The recollection of Pelosi’s “beautiful sight” comment on the Hong Kong anti-extradition protests last June was made widely by Chinese state media, officials, and nationalists. CDT Chinese notes a Weibo comment from the official Communist Youth League Central Committee account asking if photos from weekend violence in Minnesota were “a beautiful sight?”, and also rounds up earlier state media disinformation on the nature of Pelosi’s comment. NBC News notes that a Global Times editorial also used the term, and relays comments from the nationalist state-affiliated tabloid’s vocal chief editor:
China’s Global Times newspaper, seen as a mouthpiece for the Communist Party, ran an editorial on Saturday entitled: “Watch out! ‘Beautiful sight’ in HK is spreading across the U.S.”
Editor Hu Xijin compared the two situations in the column, writing that it was “as if the radical rioters in Hong Kong somehow snuck into the U.S.”
“Let’s wait and see which country will encounter more chaos,” he wrote.
In a tweet on Saturday, Hu also urged President Donald Trump not to “hide” behind Secret Service officers after the president thanked them for maintaining their cool as protesters converged near the White House.
“Go to talk to demonstrators seriously,” Hu said. “Negotiate with them, just like you urged Beijing to talk to Hong Kong rioters.” [Source]
Reuters’ Huizhong Wu reports on the prominence of news on the topic on the highly-controlled Weibo social media platform, and compares the aims of state media focus on the U.S. protests to its coverage of the U.S. coronavirus epidemic:
On China’s social media platform Weibo, at least five news items on the protests were among the top 20 trending topics by midday, led by reports Trump had been temporarily taken to a bunker as protesters surrounded the White House.
[…] For some analysts, the Chinese media coverage of the protests echoed their reporting on the coronavirus situation in the United States.
“The number one thing they want to show is that the Communist Party is doing a better job in terms of fighting the coronavirus and managing society,” said Alfred Wu, associate professor at the Lee Kuan Yew School of Public Policy at the National University of Singapore.
“That’s the main message: the U.S. is not doing good.” [Source]
The coronavirus pandemic is the source of perhaps the most heated and globally consequential ongoing diplomatic fight between Beijing and Washington. The Trump administration has criticized Beijing for covering up the initial outbreak and attempting to profit off of it. Trump has castigated China for lying to the World Health Organization—and the WHO for publicly believing China’s word—and for causing early Taiwanese warnings of potential human-to-human transmission to be ignored. He has also threatened to pull all funding for the WHO as a result (though, after a raft of criticism, has appeared to backtrack on that threat). Trump, who is the target of domestic censure for early inaction and misinformation about the coronavirus, has also led efforts to blame Beijing for the origins and spread of COVID-19, and hold them responsible for the damage of the pandemic.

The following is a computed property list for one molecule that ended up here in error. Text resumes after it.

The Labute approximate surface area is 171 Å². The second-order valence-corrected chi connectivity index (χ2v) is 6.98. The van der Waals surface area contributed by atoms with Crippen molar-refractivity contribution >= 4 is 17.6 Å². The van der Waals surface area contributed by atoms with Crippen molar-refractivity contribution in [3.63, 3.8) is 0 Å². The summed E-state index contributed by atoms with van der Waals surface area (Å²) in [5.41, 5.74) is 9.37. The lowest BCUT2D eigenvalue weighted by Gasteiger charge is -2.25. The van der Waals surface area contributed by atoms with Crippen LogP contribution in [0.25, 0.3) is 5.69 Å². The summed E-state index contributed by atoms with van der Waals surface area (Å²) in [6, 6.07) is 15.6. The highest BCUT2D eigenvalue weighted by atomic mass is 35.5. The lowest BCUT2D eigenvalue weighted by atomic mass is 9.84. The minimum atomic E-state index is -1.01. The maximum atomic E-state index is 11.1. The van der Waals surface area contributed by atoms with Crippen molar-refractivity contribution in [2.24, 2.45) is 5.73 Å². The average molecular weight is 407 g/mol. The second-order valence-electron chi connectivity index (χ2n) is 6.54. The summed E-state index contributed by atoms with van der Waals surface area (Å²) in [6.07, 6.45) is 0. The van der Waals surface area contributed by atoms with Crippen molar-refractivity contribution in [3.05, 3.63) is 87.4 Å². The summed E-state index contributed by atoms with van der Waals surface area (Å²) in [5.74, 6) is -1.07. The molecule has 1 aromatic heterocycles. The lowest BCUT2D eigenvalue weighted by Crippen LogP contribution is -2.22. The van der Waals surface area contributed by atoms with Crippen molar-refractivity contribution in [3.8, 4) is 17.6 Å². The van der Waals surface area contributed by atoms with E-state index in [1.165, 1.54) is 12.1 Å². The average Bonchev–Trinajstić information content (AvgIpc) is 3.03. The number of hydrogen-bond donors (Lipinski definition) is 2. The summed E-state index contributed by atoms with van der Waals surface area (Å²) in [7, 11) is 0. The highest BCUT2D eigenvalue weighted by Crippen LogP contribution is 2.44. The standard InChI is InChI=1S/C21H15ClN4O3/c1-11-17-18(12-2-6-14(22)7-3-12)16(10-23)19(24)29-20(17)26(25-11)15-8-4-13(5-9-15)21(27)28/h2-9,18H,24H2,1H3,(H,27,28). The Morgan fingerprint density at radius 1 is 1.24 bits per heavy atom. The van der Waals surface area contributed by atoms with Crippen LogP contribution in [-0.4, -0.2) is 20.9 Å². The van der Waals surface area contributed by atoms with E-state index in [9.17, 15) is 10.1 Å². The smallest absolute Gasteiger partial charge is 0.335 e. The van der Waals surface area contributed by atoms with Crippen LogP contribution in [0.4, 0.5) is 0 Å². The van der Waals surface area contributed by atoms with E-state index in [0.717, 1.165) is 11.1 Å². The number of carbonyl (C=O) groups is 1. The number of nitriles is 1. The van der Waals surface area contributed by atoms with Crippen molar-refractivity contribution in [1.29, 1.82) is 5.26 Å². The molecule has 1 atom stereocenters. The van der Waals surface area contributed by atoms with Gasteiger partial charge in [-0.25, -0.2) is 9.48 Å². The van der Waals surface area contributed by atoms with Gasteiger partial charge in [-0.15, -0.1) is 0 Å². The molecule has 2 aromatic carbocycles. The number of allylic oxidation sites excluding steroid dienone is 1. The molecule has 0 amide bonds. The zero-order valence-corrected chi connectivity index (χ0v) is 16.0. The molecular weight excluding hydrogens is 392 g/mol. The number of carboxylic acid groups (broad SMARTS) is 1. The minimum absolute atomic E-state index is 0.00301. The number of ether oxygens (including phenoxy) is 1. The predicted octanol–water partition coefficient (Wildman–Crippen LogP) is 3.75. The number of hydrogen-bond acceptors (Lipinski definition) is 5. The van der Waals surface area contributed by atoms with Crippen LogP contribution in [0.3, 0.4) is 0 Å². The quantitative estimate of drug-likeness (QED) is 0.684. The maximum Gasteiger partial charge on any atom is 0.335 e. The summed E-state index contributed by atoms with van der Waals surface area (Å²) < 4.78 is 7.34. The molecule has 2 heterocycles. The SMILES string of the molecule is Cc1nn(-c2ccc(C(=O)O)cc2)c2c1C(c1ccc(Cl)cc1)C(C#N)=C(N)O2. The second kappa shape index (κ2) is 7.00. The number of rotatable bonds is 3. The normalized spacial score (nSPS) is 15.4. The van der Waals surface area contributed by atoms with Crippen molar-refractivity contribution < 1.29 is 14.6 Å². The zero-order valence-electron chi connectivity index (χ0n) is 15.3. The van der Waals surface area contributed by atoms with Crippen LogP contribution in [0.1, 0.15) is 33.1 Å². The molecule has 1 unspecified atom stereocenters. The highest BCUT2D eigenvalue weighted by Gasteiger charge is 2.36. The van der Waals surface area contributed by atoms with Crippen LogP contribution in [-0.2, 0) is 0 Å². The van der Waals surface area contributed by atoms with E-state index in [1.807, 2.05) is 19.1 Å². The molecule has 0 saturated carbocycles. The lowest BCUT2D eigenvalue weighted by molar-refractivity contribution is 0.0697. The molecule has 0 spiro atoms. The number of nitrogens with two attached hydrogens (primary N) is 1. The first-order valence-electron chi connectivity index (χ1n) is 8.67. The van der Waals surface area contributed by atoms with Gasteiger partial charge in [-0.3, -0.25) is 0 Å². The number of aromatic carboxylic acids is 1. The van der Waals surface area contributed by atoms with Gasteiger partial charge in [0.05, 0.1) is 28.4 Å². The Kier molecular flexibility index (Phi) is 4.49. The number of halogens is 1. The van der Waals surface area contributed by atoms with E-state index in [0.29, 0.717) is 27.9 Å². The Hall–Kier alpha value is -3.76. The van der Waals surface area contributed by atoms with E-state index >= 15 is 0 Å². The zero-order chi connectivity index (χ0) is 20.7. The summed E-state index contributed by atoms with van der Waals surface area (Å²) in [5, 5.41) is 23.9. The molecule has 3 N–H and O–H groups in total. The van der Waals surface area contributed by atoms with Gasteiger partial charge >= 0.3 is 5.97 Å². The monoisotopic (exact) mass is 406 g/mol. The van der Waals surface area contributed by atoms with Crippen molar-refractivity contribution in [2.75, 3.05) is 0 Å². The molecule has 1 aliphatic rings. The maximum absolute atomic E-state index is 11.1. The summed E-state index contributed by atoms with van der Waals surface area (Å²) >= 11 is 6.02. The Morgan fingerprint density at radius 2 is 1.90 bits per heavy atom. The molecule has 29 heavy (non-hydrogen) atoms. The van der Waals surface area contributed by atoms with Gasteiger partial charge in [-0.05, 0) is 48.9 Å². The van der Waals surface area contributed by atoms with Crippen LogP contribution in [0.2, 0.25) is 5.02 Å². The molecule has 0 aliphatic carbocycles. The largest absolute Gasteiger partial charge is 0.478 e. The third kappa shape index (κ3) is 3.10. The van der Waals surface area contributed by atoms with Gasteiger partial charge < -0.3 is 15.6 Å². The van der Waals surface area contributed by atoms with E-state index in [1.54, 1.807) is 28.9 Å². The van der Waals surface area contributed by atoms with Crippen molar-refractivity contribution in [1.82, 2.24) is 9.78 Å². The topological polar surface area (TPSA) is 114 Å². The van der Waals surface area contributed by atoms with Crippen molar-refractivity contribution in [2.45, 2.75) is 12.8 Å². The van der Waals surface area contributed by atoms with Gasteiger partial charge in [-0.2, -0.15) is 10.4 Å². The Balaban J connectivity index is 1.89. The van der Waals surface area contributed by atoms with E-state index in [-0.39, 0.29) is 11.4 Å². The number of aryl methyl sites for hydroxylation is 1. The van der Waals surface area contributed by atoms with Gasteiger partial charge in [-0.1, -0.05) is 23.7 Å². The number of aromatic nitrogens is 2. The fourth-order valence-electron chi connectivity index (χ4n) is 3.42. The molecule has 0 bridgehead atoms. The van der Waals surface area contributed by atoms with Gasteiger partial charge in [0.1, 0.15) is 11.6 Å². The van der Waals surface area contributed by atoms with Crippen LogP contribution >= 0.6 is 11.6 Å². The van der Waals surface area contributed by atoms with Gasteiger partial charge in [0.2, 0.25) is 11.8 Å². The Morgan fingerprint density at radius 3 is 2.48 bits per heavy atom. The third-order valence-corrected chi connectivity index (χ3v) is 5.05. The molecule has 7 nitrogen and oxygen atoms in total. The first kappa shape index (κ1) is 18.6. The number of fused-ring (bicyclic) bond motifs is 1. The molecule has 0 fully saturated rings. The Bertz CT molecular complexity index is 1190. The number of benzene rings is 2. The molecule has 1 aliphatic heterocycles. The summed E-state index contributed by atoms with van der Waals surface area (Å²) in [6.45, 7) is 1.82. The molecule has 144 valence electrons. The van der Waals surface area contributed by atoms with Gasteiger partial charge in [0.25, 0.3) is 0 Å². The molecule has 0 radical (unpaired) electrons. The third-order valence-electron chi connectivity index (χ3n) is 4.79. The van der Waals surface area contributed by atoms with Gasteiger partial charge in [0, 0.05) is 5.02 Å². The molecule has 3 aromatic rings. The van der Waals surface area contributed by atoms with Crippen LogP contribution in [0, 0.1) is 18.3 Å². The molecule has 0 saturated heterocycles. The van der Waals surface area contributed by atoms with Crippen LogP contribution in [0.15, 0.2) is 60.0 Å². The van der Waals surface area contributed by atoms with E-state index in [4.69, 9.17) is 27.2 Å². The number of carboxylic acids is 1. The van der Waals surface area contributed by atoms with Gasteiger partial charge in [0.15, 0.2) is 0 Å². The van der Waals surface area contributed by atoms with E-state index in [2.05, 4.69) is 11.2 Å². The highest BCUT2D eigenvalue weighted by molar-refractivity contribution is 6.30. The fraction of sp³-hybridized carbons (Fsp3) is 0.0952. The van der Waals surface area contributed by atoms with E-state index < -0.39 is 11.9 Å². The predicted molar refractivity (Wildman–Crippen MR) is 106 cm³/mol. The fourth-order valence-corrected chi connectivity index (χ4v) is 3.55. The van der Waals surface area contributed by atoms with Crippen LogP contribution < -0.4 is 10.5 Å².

While Chinese authorities are similarly the target of much domestic anger for early pandemic inaction and opacity, their public opinion work has drowned out criticism while amplifying nationalism online and in the real world. At The New York Times, Javier C. Hernández reports on how state media and goading from government officials contribute to a declining public opinion of the U.S., and further fuels nationalism and anti-Americanism:
“This situation in the U.S. will make more Chinese people support the Chinese government in its efforts to denounce and counter America,” Song Guoyou, a scholar at Fudan University in Shanghai, said in an interview. “The moral ground of the United States is indeed greatly weakened.”
[…] “The violent protests in the streets of urban America are further discrediting the U.S. in the eyes of ordinary Chinese,” said Susan Shirk, chair of the U.C. San Diego 21st Century China Center. “The propaganda depicts American politicians as hypocrites living in glass houses while throwing stones at China.”
[…] “Even without the propaganda, Chinese people nowadays find little to admire in the U.S.,” she said. “As the U.S. model is tarnished, the voice of Chinese liberals is silenced.”
[…] Some worry that the propaganda campaign may further inflame tensions between the two countries. He Weifang, an outspoken law professor in Beijing, said that even some critics of the government are becoming more sympathetic to the official line. [Source]
China’s criticism of the U.S. and highlighting of its violent crackdown on demonstrators comes on the eve of the 31st anniversary of the violent June 4, 1989 crackdown on pro-democracy protesters, an incident that U.S. officials have steadily condemned since the day it occurred while Beijing has taken all means possible to erase it from memory. As the Hong Kong government blocked the city’s annual June 4 vigil this year, The Nation’s Wilfred Chan reminded his Twitter followers of Donald Trump’s post-June 4, 1989 comments, and urged caution:
Trump’s comments on Tiananmen Square, just 9 months after the killings:
“When the students poured into Tiananmen Square, the Chinese government almost blew it. Then they were vicious, they were horrible, but they put it down with strength. That shows you the power of strength.”
— wilfred chan (@wilfredchan) June 1, 2020
The Tiananmen Square Massacre extinguished China’s democracy movement. It opened the gates to a wave of state repression against workers. It led to a brutal purge of the CCP’s pro-democracy progressives. It is a key reason why Hong Kong has no democracy today. Trump praised it.
— wilfred chan (@wilfredchan) June 1, 2020
A similar state-led crackdown is absolutely possible in the United States. It would change everything forever.
— wilfred chan (@wilfredchan) June 1, 2020